How college is becoming the worst time of our lives
How many times a day do you go around wondering what you're doing? I can say that this is a pretty normal question for most people, but let me specify what I mean by, "what am I doing?" As a junior in college, I am faced with the question of, "what am I doing with my life?" I grow increasingly frustrated, and sometimes flat out depressed, when I can't come up with an answer. Even worse, I sit in my room at night after a seemingly never-ending day, sobbing, wondering if I will ever know my true passion and purpose.
My peers and I basically range from the ages of 18-22. We're considered young, naïve, impulsive…if we are labeled as all of these things, then why are we expected to know what to do with the rest of our lives the minute we toss our caps in the air at high school graduation? Let me tell you, we are young and naïve. We don't have the wisdom that our parents, mentors, and professors, do, yet. But we do have a lot of wisdom. We have a lot of pressure, and we go through a lot of heartache, that is only added to the pressure to "succeed."
I remember it all too well: elementary school focusing on establishing studying skills, middle school emphasizing accelerated courses to prepare us for high school, and then high school, where they stole our lives and sold us to the textbooks, AP courses, and the ultimate end result of a prestigious university. Then I got to college, and I thought, "Here, I will be my own person and figure out what I really want." I was wrong. This is how it actually went: You need to figure out your major now because you don't have time to mess around. Don't major in things that aren't "top tier," and "that won't make you money!" Never once did I hear "do what sets your heart on fire." We will never be able to discover what we love if we don't have the chance to try, fail, and discover, for at least our first year of school.
I write this to say: WAKE UP! Face the music; things are not okay. Society: we as students are NOT machines. We cannot physically or mentally complete up to 8 hours of homework a night, attend all of our clubs and activities, earn internships, study for graduate school exams, and figure out how to appease those around us. Professors: you should not view the drug and caffeine abuse, just to get 1 point higher, as a sign of dedication. We are in one of the hardest stages of life where we are seen as 'adults," but still live by our universities agendas. Here, we are trying to define what will make us happy for the rest of our lives, only to have others say too often to us that what we love isn't "good or lucrative enough." Since when did our lives stop becoming our own? It started right from the beginning.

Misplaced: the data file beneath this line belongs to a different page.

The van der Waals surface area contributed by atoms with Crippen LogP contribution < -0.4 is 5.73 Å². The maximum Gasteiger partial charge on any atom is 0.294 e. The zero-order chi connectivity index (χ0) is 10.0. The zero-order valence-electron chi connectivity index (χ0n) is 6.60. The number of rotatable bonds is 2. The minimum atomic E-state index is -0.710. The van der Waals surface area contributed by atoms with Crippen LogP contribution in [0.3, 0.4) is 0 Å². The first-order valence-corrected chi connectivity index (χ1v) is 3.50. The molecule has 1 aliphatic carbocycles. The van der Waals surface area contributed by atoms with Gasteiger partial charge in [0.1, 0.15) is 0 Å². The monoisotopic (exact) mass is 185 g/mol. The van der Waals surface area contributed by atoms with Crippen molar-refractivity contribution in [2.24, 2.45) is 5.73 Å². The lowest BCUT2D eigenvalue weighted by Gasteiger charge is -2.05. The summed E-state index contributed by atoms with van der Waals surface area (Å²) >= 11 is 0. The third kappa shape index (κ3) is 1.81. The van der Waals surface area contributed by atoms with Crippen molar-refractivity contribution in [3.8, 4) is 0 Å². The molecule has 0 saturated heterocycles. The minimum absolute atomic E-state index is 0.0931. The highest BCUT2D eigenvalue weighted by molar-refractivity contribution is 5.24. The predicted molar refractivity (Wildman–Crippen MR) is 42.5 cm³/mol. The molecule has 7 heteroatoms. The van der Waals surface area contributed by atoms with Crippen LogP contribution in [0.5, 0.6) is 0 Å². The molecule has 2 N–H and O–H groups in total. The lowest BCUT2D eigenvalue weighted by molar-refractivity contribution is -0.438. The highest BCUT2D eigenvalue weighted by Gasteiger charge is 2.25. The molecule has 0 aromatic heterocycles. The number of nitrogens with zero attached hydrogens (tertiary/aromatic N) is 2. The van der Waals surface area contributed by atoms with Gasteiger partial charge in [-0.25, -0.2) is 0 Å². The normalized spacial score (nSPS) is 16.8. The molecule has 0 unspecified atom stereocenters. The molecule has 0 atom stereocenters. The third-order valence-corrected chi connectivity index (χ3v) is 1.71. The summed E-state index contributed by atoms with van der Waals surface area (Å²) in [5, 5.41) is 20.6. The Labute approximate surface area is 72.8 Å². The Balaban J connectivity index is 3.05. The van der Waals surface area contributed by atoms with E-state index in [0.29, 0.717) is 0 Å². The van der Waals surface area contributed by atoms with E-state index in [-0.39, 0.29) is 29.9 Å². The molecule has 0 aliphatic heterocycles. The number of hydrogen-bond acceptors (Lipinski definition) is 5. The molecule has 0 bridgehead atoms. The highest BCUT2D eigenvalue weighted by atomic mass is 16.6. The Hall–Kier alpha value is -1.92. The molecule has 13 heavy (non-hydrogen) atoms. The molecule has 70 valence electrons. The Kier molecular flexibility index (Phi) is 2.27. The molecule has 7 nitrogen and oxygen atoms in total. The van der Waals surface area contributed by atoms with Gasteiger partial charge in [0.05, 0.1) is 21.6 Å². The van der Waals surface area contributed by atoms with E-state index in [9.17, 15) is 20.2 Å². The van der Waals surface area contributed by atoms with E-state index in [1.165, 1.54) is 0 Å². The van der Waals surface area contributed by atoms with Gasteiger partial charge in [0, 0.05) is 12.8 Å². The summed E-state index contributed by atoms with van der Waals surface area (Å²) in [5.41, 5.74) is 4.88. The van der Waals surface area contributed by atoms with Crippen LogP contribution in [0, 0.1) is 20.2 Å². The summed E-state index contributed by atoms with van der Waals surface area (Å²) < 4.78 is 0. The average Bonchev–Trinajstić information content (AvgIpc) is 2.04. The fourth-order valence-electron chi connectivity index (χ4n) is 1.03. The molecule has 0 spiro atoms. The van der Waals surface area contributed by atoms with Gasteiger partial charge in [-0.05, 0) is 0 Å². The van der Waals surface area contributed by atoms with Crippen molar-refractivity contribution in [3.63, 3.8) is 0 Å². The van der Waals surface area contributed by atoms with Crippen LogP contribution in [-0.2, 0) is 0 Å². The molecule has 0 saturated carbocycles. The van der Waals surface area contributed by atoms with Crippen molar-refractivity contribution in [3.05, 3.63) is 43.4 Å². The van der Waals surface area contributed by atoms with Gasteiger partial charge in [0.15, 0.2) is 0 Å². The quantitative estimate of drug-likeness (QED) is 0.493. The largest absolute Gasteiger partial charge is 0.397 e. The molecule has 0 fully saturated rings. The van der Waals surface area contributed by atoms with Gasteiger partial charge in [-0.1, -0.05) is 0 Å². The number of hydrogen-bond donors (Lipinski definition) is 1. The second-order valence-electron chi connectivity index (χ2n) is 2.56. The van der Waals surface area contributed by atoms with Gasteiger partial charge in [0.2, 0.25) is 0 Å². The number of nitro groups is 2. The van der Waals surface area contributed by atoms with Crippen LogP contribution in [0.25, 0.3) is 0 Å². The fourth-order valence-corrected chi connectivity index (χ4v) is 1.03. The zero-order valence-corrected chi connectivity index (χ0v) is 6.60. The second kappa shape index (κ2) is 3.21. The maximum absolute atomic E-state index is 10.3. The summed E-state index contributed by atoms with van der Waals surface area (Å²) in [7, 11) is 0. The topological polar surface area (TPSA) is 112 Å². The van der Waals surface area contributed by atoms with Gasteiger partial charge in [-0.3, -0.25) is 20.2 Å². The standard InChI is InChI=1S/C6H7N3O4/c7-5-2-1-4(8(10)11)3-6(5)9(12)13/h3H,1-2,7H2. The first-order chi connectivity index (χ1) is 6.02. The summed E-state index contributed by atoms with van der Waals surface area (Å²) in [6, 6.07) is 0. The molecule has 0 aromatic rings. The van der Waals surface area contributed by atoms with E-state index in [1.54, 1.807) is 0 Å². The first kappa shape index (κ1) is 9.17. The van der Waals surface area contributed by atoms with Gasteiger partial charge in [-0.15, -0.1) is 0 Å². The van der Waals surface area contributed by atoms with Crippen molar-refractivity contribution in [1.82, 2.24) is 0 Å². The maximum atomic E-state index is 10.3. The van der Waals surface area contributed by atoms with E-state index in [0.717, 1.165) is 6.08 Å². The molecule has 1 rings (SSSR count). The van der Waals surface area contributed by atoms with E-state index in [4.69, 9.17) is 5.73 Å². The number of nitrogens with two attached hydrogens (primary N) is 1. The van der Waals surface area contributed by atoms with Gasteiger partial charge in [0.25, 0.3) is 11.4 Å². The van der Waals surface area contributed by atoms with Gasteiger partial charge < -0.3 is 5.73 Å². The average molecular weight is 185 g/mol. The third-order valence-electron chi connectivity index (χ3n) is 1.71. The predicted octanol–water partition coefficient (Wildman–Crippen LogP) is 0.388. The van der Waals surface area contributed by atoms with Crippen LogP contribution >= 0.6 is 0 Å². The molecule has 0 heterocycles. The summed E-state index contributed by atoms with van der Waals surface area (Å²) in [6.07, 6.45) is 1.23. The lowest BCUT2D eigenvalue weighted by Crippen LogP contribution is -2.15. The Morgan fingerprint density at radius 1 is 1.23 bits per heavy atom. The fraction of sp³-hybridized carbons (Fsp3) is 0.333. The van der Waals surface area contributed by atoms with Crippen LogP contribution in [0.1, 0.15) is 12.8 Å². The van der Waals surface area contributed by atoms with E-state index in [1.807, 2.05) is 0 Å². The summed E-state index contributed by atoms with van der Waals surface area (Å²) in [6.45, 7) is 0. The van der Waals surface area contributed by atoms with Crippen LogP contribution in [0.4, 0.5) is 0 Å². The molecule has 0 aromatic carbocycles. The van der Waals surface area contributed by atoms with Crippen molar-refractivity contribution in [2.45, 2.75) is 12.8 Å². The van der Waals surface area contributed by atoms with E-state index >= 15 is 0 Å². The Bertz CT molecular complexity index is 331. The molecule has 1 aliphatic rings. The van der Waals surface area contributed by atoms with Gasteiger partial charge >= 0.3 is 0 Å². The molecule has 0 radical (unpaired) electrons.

I am a frustrated, tired, and confused student. I really don't know what I want from my life, and struggle to answer the dreaded question, "what makes you happy?" Why do we grimace at the thought of this question? Better yet, why are we ridiculed for our answers once we finally come up with one?
If I have learned anything through my time in college, it would be that life is not about what will make you the six-figure salary, learning is not defined by a 4.0, success does not come from a glowing application, and happiness should not be a mirage in the distance. I've seen students die by suicide from the pressure. I hear others say that they are leaving on a mental health absence because everything is becoming too much, and I personally feel the depression of knowing that the dark side of success is not addressed. We are students, but more importantly, we are people. College is labeled as "the best times in your life," as it should be, but being emotionally killed by standards, studying, and focusing on only the future, rather than enjoying the present too, makes it the worst time in our lives. We are not alone, and should not feel alone. I don't have the answers to happiness, but I know that the path we're currently forced on is not the one.